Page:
Last week, a massive amount of data was stolen from Spider-Man developer Insomniac games. Now the hackers who stole that data have leaked it online, detailing internal plans of the studio that stretch across the next decade.
On December 12, Cyber Daily reported that Insomniac had suffered a data breach committed by ransomware group Rhysida, which posted proof-of-hack documents and stated it would publish the remaining information it had stolen after seven days. A spokesperson for Rhysida told Cyber Daily it had specifically chosen Insomniac as an “easy target” with the intent of demanding money. At the same time, Rhysida ran an auction for that data with a starting price of 50 bitcoins, worth approximately $2 million.
Now a week has passed, and Rhysida has followed through on its threat, posting an enormous amount of Insomniac’s internal data online. This amounts to 1.3 million files totalling 1.6 terabytes of data. The data includes Insomniac’s broad roadmap to the year 2032, footage and art assets of Insomniac’s announced Wolverine game, details of production schedules, game budgets, sales forecasts, and other specific information regarding Insomniac’s business.
More concerningly, the leak also includes personal information about Insomniac’s employees, including employee details and private Slack messages.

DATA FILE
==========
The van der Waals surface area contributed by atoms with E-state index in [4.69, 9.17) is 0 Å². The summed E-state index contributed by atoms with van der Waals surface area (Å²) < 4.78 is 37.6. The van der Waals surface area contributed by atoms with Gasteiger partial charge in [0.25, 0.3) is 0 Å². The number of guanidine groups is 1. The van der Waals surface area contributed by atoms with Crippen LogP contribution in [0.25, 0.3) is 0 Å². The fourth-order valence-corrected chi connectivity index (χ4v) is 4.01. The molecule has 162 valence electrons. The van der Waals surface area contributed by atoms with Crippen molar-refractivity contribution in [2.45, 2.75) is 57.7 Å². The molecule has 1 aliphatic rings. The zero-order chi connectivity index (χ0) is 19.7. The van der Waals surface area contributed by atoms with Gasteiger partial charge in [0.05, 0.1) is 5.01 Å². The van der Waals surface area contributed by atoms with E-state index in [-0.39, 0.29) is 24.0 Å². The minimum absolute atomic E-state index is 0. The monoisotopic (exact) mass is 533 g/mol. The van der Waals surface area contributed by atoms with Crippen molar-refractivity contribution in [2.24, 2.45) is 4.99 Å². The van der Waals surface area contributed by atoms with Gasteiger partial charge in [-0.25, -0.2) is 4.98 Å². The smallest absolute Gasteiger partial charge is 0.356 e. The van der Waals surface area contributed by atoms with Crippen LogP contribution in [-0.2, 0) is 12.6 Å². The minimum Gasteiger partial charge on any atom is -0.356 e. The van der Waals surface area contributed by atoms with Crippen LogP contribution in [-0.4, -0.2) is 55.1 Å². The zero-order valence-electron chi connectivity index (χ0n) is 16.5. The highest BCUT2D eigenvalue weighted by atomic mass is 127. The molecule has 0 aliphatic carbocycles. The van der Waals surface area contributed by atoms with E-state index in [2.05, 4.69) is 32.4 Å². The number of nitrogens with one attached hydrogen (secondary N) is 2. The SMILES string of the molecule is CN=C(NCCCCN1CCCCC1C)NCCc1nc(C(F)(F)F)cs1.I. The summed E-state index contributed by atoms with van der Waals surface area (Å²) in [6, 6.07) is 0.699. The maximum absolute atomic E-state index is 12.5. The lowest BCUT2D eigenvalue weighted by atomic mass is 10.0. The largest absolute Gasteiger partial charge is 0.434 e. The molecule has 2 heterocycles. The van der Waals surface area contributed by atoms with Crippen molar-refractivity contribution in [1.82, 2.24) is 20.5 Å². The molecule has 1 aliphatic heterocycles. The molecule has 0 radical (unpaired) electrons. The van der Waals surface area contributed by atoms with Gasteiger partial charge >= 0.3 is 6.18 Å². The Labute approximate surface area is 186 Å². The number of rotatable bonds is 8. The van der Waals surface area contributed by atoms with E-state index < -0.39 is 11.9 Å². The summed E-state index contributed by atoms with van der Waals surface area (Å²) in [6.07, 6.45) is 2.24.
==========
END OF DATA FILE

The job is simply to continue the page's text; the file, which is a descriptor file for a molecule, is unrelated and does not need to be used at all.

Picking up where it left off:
Neither Insomniac nor the studio’s owner Sony have commented officially about this most recent leak, but Sony provided a public statement following Rhysida’s hacking claim last week, stating it was “aware” of the reports about the hack, and that it was “currently investigating this situation.”
Make no mistake, this is one of, if not the most, egregious hack on a game developer in the industry’s history, and an extremely serious crime, moreso than the data breach suffered by Rockstar last year, which saw development footage of Grand Theft Auto 6 released onto the Internet.
Sony’s response is likely to be equally serious, although unlike the data breach suffered by Rockstar last year, this isn’t an individual actor who will be easy to track down. The Rhysida group claimed it was behind the recent cyber-attack on the British Library, where it stole user data and placed it for sale on the dark web. The group was also the subject of a cybersecurity advisory jointly published last month by the US Department of Defence, the Cybersecurity and Infrastructure Security Agency, and the Multi-State Information Sharing and Analysis Centre.